This Is How You Drive a Truck
2 Feb 2007 at Easy Street Records
We in Seattle are fortunate enough to have multiple local CD stores that host free, all-ages live shows (Sonic Boom Records, Easy Street Records, Silver Platters, etc). I saw my first Easy Street in-store nearly four years ago, the Visqueen King Me CD release show. It rocked, and I fell in love there! Crazy. Yet somehow I've never gone to their Queen Anne location to check out the free show goodness. I've always been a bit LQA-adverse (No parking? Too close to the Space Needle? I don't rightly know why, but I tend to avoid the LQA whenever possible.)
But happily, tonight I ventured with igLiz and a few intrepid imaginary pals to Easy Street's Queen Anne location for the joy of catching the Trucks.
It's been many months since we first saw the Trucks at their CD release show and now that I've memorized and been randomly shouting Trucks lyrics at passersby for months, like daily affirmations, I was ripe to hear my favorite ones performed live. And before dinnertime, no less!
I always welcome the opportunity to sing along to lines like the timeless, "How come you think we can fuck just because you put your tongue in my mouth and you twisted my titties, baby" and "I think it’s funny that now you want me back / Well it’s probably just an act / You must be smoking crack!" Is there a reason NOT to worship the Trucks?
Since releasing their debut self-titled record last September (note to imaginary self: um, why haven't we reviewed that record yet??), the Trucks have made quite the splash: they placed in the Top 10 Northwest Releases of 2006 in our readers' poll, ranked on our personal faves of the year, and finally liberated Liz to proclaim "Titties!" in public whenever given the opportunity (much as mclusky opened her up to C-bombs a few years back).
Titties!!! Cunt!!!! Er, uh... (Hi Mom!)
Even outside of Seattle, the Trucks have been making quite the stir, in sources as diverse as Daily Candy, Spin magazine, and my personal favorite, zwire, in which the reviewer proclaimed, "These girls are a bit intimidating! So much in fact that I almost want to hit on them just to see which one could crush my spirits faster."
Silly reviewer boy. The Trucks may be self-proclaimed, "hot girls with stinky pits," but they don't crush spirits. They aim to elevate them. So we arrived to Easy Street ready to electro-rock out and enjoy the show, and the Trucks did not disappoint.
I love how empowering the Trucks are. They make ladies of all shapes and, ahem, experience levels feel as feisty and in control as Lindsay Lohan in rehab. They use their to sassiness to have it all. Introducing the Pretty Parlor-brand feminists!
Right, like instead of burning our bras, we're all flashing an extra pair of fishnets?
Have Fishnet will Rally!
Totally! Fishnet power!
Viva le Power of the Fishnet!
We came with a couple of our guy friend in tow who are Serious Music Fans, and when the show got its silliest and squeakiest, I got a bit concerned that they might not see what we see and love about the Trucks. But my worries were for naught. Both gushed about how much they enjoyed the set. Then they went and bought CDs and had the band members sign 'em (perhaps just an excuse to talk to the lovely ladies of the Trucks? Perhaps!). And I've already gotten an email, gushing about how great the record is.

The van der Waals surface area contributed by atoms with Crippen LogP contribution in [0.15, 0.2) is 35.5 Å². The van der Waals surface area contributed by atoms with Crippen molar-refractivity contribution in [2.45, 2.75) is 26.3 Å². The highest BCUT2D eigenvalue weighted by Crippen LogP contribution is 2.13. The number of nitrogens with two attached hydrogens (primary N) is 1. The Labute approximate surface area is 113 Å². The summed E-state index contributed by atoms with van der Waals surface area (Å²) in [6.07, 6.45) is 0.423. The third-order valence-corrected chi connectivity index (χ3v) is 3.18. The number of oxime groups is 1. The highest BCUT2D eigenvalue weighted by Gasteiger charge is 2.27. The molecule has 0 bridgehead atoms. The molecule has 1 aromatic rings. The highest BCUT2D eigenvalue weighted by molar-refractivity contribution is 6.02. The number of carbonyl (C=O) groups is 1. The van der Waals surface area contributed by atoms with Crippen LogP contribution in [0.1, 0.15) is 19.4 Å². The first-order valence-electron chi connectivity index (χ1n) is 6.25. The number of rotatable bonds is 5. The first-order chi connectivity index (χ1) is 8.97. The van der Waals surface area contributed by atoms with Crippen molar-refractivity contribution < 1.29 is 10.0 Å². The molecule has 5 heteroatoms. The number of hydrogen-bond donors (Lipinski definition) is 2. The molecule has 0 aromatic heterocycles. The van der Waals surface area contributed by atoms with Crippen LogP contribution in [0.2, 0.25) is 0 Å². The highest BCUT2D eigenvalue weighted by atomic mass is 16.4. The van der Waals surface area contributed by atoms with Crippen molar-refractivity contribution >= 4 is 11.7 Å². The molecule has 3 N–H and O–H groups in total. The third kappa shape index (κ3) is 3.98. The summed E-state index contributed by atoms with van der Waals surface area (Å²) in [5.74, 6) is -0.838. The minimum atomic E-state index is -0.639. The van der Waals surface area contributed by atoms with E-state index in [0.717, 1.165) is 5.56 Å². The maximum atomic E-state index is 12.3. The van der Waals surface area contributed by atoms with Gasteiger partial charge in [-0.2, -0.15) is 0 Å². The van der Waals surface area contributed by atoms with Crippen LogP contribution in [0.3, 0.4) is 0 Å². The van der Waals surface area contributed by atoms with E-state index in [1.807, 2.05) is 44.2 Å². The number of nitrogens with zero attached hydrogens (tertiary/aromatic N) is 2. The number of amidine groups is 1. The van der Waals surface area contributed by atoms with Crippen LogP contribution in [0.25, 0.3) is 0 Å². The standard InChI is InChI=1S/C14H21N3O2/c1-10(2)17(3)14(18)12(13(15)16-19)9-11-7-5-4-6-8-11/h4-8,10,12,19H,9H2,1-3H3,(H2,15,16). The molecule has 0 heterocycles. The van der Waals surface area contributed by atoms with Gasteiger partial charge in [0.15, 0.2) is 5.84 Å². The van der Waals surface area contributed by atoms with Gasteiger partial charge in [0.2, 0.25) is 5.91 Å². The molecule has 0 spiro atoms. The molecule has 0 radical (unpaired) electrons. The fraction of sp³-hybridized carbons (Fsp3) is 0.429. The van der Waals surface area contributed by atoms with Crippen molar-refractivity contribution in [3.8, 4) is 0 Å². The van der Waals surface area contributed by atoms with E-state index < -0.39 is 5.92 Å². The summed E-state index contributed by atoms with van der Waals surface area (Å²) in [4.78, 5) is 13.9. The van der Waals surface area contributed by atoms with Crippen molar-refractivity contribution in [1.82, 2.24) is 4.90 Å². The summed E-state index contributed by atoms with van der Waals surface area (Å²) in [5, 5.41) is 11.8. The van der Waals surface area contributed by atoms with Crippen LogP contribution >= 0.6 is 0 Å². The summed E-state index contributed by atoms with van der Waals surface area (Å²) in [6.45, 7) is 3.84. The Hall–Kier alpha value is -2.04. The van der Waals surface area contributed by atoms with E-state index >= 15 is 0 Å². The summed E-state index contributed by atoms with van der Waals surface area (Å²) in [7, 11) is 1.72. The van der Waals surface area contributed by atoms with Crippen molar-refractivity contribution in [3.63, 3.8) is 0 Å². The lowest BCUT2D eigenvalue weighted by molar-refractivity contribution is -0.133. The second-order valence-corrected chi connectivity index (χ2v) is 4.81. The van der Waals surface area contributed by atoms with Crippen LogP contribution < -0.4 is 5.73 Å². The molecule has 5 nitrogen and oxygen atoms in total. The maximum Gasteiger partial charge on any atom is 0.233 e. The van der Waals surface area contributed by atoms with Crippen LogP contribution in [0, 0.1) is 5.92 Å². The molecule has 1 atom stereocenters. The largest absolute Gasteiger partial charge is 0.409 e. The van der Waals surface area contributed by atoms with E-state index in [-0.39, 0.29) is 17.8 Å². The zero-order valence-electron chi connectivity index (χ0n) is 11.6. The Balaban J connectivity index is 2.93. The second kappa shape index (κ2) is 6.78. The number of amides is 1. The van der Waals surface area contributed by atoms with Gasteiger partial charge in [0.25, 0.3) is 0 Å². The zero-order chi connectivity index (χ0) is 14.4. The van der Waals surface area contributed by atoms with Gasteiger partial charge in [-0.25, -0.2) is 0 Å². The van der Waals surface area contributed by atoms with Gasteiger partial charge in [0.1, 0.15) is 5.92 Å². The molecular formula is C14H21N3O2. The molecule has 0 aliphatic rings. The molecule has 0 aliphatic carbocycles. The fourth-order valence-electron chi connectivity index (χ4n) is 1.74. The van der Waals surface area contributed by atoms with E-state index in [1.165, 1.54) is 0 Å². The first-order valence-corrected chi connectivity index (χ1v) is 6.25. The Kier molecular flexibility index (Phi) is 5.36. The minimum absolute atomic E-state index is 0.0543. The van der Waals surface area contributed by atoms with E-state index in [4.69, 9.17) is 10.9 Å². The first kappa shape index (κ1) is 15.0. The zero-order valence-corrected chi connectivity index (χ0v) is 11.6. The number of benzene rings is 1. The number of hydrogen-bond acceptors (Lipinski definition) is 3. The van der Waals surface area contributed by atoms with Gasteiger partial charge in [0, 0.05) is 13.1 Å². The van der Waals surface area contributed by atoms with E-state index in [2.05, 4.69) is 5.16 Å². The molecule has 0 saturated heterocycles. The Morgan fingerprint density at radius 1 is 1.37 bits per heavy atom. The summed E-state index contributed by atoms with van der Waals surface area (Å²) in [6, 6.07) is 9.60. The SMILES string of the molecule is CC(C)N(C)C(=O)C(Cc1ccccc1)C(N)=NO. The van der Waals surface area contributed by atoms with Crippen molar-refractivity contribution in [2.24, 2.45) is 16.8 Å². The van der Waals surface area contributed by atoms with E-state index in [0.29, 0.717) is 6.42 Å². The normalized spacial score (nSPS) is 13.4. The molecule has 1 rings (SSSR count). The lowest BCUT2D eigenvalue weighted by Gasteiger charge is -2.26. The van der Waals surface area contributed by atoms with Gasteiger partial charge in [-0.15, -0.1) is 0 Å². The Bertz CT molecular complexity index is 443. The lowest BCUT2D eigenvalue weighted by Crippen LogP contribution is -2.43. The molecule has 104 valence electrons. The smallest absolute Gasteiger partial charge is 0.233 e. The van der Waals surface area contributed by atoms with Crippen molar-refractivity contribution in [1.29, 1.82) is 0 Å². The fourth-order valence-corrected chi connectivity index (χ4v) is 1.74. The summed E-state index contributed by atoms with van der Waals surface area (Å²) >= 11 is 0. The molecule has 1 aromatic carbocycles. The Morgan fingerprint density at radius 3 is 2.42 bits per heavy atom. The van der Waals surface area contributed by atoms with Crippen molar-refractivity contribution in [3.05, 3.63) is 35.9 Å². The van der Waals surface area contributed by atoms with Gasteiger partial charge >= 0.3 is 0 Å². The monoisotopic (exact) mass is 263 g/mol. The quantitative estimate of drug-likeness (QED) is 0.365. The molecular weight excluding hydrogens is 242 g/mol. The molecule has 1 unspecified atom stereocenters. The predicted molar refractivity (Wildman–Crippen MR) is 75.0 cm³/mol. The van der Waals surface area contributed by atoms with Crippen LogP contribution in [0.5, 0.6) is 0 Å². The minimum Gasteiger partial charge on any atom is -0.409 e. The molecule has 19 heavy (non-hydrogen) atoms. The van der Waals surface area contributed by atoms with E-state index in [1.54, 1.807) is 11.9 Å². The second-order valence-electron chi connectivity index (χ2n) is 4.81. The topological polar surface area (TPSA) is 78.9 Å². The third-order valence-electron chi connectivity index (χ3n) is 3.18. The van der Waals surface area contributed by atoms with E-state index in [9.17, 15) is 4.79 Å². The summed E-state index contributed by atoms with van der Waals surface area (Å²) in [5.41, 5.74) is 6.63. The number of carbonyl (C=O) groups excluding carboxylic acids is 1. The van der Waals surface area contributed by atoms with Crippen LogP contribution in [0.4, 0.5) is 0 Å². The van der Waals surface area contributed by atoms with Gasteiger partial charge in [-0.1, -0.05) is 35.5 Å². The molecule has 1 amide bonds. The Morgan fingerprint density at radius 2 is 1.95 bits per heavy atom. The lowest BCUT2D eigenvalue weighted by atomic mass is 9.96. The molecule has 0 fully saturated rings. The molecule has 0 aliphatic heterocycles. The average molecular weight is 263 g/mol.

So there ya have it: The language of Trucks can be somewhat universal.
Totally... and they had a hard audience to get dancing. It's hard to be perky and party when it's still light outside and you're in a record store just after you (and everyone else) has just gotten off a full work-week. But the Trucks gave it their all, chanting and clapping and dancing their be-tighted (I just made that word up) little legs off to a pretty large and enthusiastic crowd in the record store.
My favorite part of the show was when Kristen talked about her shirt, which slightly resembled an adolescent pajama top, covered in hearts. She said she was wearing hearts to celebrate the month of love, because single or not, she believed in love. Isn't that sweet?
Kristen started off the show a bit subdued, which she explained early in the set was because of a hand injury she had acquired earlier that day at her dayjob, washing dishes (to which Marissa wisely proclaimed, "Day jobs suck!"). The Trucks even had to forego their couple of guitar solos as a result (admittedly, this didn't change the set much. The Trucks are nothing if not electro-xylo-focused).
But a few gauze bandages couldn't quell Kristen's enthusiasm; by halfway through the set she was clapping and dancing, whirling like a dervish and getting all riled up (and issuing a few killer screams in a manner not unlike Prince at the Superbowl). It was exciting. You just can't keep a good Truck down.
Indeed, indeed. Speaking of which, my favorite part of the night was after the show, when the Trucks gathered to sign CDs. Once the CDs were all sold, they started signing copies of their not-so-nice write-up in the Stranger, drawing hearts and stars and other doodles around the article that called them "tired" and "retarded." I heart mine, and so does Dana. And the naysayers can suck it — I heart tights, I heart titties, and I heart the Trucks.
And if you need more photos, imaginary photographer and new Trucks superfan Ben Haley has loads more on his Flickr profile. Go post comments!.